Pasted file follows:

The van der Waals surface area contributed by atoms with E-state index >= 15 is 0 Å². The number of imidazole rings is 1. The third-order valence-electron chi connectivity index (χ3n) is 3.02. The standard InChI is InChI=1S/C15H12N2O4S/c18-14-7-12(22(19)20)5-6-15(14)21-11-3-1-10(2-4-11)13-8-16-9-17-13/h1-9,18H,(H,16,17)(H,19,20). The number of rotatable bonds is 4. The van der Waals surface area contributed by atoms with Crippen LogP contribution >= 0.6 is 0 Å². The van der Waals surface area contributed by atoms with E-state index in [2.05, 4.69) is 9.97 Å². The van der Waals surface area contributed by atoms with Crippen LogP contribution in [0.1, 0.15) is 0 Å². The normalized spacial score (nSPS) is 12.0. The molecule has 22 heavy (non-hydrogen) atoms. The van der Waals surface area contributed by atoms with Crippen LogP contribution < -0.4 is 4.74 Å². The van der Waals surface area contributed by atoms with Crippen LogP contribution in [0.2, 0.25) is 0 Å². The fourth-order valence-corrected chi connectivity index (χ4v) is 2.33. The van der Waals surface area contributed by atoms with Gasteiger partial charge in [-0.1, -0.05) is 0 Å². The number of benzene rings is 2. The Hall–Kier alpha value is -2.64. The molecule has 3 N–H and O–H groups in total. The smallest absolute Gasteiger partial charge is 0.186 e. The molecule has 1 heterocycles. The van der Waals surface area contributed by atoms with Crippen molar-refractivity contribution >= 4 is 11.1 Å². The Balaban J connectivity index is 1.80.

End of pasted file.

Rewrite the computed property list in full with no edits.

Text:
The van der Waals surface area contributed by atoms with E-state index >= 15 is 0 Å². The number of imidazole rings is 1. The third-order valence-electron chi connectivity index (χ3n) is 3.02. The standard InChI is InChI=1S/C15H12N2O4S/c18-14-7-12(22(19)20)5-6-15(14)21-11-3-1-10(2-4-11)13-8-16-9-17-13/h1-9,18H,(H,16,17)(H,19,20). The number of rotatable bonds is 4. The van der Waals surface area contributed by atoms with Crippen LogP contribution >= 0.6 is 0 Å². The van der Waals surface area contributed by atoms with E-state index in [2.05, 4.69) is 9.97 Å². The van der Waals surface area contributed by atoms with Crippen LogP contribution in [0.1, 0.15) is 0 Å². The normalized spacial score (nSPS) is 12.0. The molecule has 22 heavy (non-hydrogen) atoms. The van der Waals surface area contributed by atoms with Crippen LogP contribution < -0.4 is 4.74 Å². The van der Waals surface area contributed by atoms with Crippen LogP contribution in [0.2, 0.25) is 0 Å². The fourth-order valence-corrected chi connectivity index (χ4v) is 2.33. The van der Waals surface area contributed by atoms with Gasteiger partial charge in [-0.1, -0.05) is 0 Å². The number of benzene rings is 2. The Hall–Kier alpha value is -2.64. The molecule has 3 N–H and O–H groups in total. The smallest absolute Gasteiger partial charge is 0.186 e. The molecule has 1 heterocycles. The van der Waals surface area contributed by atoms with Crippen molar-refractivity contribution >= 4 is 11.1 Å². The Balaban J connectivity index is 1.80.